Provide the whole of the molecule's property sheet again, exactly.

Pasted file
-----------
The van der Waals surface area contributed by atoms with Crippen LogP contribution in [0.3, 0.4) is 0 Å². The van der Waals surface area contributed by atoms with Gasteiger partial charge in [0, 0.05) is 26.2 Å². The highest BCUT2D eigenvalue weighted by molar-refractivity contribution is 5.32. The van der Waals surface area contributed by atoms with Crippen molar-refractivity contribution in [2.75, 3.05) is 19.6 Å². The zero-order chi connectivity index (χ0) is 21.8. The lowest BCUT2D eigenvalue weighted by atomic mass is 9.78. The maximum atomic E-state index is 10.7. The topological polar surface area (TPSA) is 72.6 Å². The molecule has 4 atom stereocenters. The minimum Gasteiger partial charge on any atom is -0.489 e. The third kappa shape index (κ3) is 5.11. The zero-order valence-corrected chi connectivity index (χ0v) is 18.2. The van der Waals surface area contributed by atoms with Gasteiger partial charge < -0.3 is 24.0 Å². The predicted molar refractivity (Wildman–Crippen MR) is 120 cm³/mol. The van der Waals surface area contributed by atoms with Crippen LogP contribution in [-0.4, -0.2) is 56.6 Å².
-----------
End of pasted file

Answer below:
The van der Waals surface area contributed by atoms with Crippen LogP contribution in [0.3, 0.4) is 0 Å². The van der Waals surface area contributed by atoms with Gasteiger partial charge in [0, 0.05) is 26.2 Å². The highest BCUT2D eigenvalue weighted by molar-refractivity contribution is 5.32. The van der Waals surface area contributed by atoms with Crippen molar-refractivity contribution in [2.75, 3.05) is 19.6 Å². The zero-order chi connectivity index (χ0) is 21.8. The lowest BCUT2D eigenvalue weighted by atomic mass is 9.78. The maximum atomic E-state index is 10.7. The topological polar surface area (TPSA) is 72.6 Å². The molecule has 4 atom stereocenters. The minimum Gasteiger partial charge on any atom is -0.489 e. The third kappa shape index (κ3) is 5.11. The zero-order valence-corrected chi connectivity index (χ0v) is 18.2. The van der Waals surface area contributed by atoms with Gasteiger partial charge < -0.3 is 24.0 Å². The predicted molar refractivity (Wildman–Crippen MR) is 120 cm³/mol. The van der Waals surface area contributed by atoms with Crippen LogP contribution in [-0.4, -0.2) is 56.6 Å².